FIS uses optical technology to secure military facilities

Jan. 1, 2004
The days when a chain-link, razor-wire or even electric fence - regardless of height - would deter intruders is long past. Yet the perimeter fence remains an important factor in the security of military facilities.

By J.R. Wilson

ORISKANY, N.Y. — The days when a chain-link, razor-wire or even electric fence — regardless of height — would deter intruders is long past. Yet the perimeter fence remains an important factor in the security of military facilities.

The evolution of fiber-optic technology, however, has brought new capabilities to traditional fencing that allow engineers at Fiber Instrument Sales (FIS) in Oriskany, N.Y., to turn the fence into a giant sensor that can warn security personnel immediately of any breach, pinpoint the location, and even direct remote cameras and other sensors.

Recently, for example, FIS engineers looped one fiber-optic line four times around a jet-fuel depot at Pease Air National Guard Base in Newington, N.H.

"This is an affordable, mid-level perimeter-security capability," says Greg Bowie, director of security for FIS. "Inside the perimeter, you also may have motion detectors, cameras, guards, etc. But the Fiber Fence provides a first line of defense.

"We've taken fiber-optic and OTDR (optical time-domain reflectometer) technology and incorporated them into our Fiber Fence," Bowie continues. "We've also designed a piece of equipment we call Mouse Trips to work with that. No power is required around the perimeter, not even for the Mouse Trips."

In its simplest form, the Fiber Fence is one, two, or three 900-micron strands of fiber-optic cable. When an intruder bends or breaks it, an alarm sounds, Bowie explains. A 900-micron fiber is about nine times the diameter of a human hair.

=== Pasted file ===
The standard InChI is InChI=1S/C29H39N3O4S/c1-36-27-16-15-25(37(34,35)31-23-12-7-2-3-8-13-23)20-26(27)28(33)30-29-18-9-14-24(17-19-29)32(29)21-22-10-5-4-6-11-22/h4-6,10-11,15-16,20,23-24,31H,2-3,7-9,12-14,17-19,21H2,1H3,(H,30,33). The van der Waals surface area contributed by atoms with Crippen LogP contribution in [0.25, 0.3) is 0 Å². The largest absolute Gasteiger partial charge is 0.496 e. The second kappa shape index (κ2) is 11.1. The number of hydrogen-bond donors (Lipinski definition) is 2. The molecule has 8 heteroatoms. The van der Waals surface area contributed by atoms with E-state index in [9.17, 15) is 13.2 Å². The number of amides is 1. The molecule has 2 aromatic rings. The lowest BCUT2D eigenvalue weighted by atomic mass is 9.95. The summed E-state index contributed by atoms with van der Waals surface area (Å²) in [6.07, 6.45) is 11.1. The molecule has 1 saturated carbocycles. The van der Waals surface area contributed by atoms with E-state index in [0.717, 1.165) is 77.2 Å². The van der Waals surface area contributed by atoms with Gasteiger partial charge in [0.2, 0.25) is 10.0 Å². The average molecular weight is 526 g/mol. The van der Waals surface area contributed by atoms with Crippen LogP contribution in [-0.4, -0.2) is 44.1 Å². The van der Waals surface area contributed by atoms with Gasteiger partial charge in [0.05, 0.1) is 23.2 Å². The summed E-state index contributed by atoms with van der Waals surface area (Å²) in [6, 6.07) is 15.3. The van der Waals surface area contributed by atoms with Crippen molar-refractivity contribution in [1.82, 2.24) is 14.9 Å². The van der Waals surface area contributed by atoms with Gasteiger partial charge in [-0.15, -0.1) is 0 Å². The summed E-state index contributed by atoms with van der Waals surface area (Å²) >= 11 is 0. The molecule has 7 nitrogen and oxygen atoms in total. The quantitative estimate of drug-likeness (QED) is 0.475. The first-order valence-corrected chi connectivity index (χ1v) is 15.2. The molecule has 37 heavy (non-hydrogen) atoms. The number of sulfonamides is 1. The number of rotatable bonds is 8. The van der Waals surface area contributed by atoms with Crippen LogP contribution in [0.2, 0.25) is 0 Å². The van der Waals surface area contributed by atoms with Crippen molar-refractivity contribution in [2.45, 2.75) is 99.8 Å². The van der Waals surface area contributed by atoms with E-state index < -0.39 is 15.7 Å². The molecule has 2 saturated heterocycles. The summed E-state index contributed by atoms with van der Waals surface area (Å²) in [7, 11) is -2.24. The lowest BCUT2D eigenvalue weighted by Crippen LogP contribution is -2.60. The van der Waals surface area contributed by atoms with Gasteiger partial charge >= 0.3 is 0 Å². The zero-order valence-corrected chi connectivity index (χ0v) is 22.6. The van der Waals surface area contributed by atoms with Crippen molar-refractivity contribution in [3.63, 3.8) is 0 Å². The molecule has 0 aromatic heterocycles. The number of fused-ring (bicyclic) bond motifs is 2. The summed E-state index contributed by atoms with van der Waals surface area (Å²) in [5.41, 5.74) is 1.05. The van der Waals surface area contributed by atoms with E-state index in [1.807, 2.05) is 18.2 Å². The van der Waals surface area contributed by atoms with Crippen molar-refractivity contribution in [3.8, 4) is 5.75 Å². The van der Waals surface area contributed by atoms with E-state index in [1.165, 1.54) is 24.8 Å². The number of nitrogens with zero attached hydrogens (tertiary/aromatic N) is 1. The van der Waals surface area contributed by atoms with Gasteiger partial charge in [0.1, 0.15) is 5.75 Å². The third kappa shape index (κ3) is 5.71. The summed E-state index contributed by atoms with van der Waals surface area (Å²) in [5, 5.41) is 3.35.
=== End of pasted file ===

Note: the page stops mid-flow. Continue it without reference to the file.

The Mouse Trip can be set to trip at as little as 5 ounces of pressure or as much as two pounds to minimize nuisance alarms due to wind or blown debris. It simulates a break in the fence and triggers the alarm. Software shows where the break is happening so security personnel can dispatch human guards or bring a pan-tilt zoom camera to bear.

FIS is taking perimeter security beyond the days of chain links and barbed wire to offer security fences made from optical fiber. A bend or break in the fiber sounds an alarm.
Click here to enlarge image

"When the Mouse Trip goes off, a spring-loaded plunger is activated that bends the fiber, which reduces the level of light continuing on to the receiver end," Bowie explains. "That attenuated light sets off the alarm; the OTDR then can measure the distance to the bend in the fiber created by the Mouse Trip. The Fiber Fence 1000 will only see to the first Mouse Trip; the Fiber Fence 2000 will see through three Mouse Trips that are set off simultaneously."

The only power is at the control unit, which installers can rack-mount or install in a desktop configuration in a controlled environment. The control unit also powers the laser light running through the fiber.

Because the Fiber Fence itself requires no power, it can be used in remote areas or extended to great lengths.

FIS offers the fence in three basic configurations:

  • Fiber Fence 100 for small perimeters, which does not provide the location of alarms, costs $2,995;
  • Fiber Fence 1000, which has alarm-location designation and is for as far as five miles, costs $9,995; and
  • Fiber Fence 2000, which is for as far as 50 miles, costs $45,000.
This FIS control system monitors optical-fiber fences to pinpoint intruders more quickly than fences or surveillance cameras.
Click here to enlarge image

The Mouse Trips cost $69 each; the cost of the OTDR cards were not available at presstime. The fiber-optic lines are available in any length or can loop around a site several times, thus a 50-mile length could provide two strands around a 25-mile perimeter.

"On the 2000, additional OTDR cards can be put into a single control unit to handle separate fibers if you want, although if you are within the 50-mile limit, it would be cheaper to just loop it," Bowie says, adding the 1000, with multiple loops, has been the most popular model.

The control unit fits into an existing security system and alarms can reflect on other security screens as well.

The company also offers photo beam detectors, cameras, digital video recorders, proximity readers, and other related equipment that can tie into a Fiber Fence to provide a turnkey system or expand an existing security system.

The Fiber Fence has been tested and demonstrated in a wide range of environments, including continued operations under several feet of snow and at long duration subzero temperatures.

For more information contact FIS online at

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